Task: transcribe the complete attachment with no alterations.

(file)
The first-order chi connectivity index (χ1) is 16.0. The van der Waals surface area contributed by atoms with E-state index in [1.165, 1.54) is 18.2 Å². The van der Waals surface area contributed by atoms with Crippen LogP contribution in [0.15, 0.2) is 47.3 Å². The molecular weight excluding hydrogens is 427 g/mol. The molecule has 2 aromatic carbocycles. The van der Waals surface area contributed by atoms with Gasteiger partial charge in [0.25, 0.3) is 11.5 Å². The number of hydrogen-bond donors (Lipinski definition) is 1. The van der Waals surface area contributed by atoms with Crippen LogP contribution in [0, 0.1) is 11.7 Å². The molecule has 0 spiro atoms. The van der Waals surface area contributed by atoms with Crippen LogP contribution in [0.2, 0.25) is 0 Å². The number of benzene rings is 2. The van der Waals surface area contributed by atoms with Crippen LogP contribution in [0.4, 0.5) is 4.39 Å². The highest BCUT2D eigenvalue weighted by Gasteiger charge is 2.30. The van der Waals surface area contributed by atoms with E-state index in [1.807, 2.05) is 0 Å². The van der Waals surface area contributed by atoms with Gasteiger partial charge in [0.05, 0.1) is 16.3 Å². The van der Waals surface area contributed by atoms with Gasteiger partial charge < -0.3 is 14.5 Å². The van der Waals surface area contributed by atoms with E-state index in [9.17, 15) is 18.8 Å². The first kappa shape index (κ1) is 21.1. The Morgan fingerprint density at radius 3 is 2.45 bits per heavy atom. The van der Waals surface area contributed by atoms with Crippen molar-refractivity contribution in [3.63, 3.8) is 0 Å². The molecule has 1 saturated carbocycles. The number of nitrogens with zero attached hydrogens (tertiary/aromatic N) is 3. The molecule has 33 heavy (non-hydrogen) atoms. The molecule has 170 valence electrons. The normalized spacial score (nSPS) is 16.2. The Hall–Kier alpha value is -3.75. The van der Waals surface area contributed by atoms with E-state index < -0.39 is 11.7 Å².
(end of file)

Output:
The first-order chi connectivity index (χ1) is 16.0. The van der Waals surface area contributed by atoms with E-state index in [1.165, 1.54) is 18.2 Å². The van der Waals surface area contributed by atoms with Crippen LogP contribution in [0.15, 0.2) is 47.3 Å². The molecular weight excluding hydrogens is 427 g/mol. The molecule has 2 aromatic carbocycles. The van der Waals surface area contributed by atoms with Gasteiger partial charge in [0.25, 0.3) is 11.5 Å². The number of hydrogen-bond donors (Lipinski definition) is 1. The van der Waals surface area contributed by atoms with Crippen LogP contribution in [0, 0.1) is 11.7 Å². The molecule has 0 spiro atoms. The van der Waals surface area contributed by atoms with Crippen LogP contribution in [0.2, 0.25) is 0 Å². The number of benzene rings is 2. The van der Waals surface area contributed by atoms with Crippen LogP contribution in [0.4, 0.5) is 4.39 Å². The highest BCUT2D eigenvalue weighted by Gasteiger charge is 2.30. The van der Waals surface area contributed by atoms with E-state index in [1.807, 2.05) is 0 Å². The van der Waals surface area contributed by atoms with Gasteiger partial charge in [0.05, 0.1) is 16.3 Å². The van der Waals surface area contributed by atoms with Gasteiger partial charge < -0.3 is 14.5 Å². The van der Waals surface area contributed by atoms with E-state index in [9.17, 15) is 18.8 Å². The first kappa shape index (κ1) is 21.1. The Morgan fingerprint density at radius 3 is 2.45 bits per heavy atom. The van der Waals surface area contributed by atoms with Crippen molar-refractivity contribution in [3.63, 3.8) is 0 Å². The molecule has 1 saturated carbocycles. The number of nitrogens with zero attached hydrogens (tertiary/aromatic N) is 3. The molecule has 33 heavy (non-hydrogen) atoms. The molecule has 170 valence electrons. The normalized spacial score (nSPS) is 16.2. The Hall–Kier alpha value is -3.75. The van der Waals surface area contributed by atoms with E-state index < -0.39 is 11.7 Å².